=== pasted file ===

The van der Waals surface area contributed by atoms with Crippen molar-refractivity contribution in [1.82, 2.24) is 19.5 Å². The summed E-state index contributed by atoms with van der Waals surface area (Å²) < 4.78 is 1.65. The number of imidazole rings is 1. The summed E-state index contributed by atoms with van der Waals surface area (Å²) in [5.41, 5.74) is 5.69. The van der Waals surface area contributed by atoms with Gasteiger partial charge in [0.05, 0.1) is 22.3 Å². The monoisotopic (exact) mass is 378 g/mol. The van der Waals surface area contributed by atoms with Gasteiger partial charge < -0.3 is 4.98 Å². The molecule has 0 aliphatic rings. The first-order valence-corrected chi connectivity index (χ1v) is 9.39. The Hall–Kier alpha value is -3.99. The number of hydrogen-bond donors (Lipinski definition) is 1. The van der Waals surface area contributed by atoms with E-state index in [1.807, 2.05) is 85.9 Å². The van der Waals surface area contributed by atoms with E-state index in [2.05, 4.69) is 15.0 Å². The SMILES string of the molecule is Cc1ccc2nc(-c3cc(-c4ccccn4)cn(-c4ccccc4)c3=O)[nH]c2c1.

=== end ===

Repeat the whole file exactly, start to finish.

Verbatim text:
The van der Waals surface area contributed by atoms with Crippen molar-refractivity contribution in [1.82, 2.24) is 19.5 Å². The summed E-state index contributed by atoms with van der Waals surface area (Å²) < 4.78 is 1.65. The number of imidazole rings is 1. The summed E-state index contributed by atoms with van der Waals surface area (Å²) in [5.41, 5.74) is 5.69. The van der Waals surface area contributed by atoms with Gasteiger partial charge in [0.05, 0.1) is 22.3 Å². The monoisotopic (exact) mass is 378 g/mol. The van der Waals surface area contributed by atoms with Gasteiger partial charge < -0.3 is 4.98 Å². The molecule has 0 aliphatic rings. The first-order valence-corrected chi connectivity index (χ1v) is 9.39. The Hall–Kier alpha value is -3.99. The number of hydrogen-bond donors (Lipinski definition) is 1. The van der Waals surface area contributed by atoms with E-state index in [1.807, 2.05) is 85.9 Å². The van der Waals surface area contributed by atoms with E-state index in [2.05, 4.69) is 15.0 Å². The SMILES string of the molecule is Cc1ccc2nc(-c3cc(-c4ccccn4)cn(-c4ccccc4)c3=O)[nH]c2c1.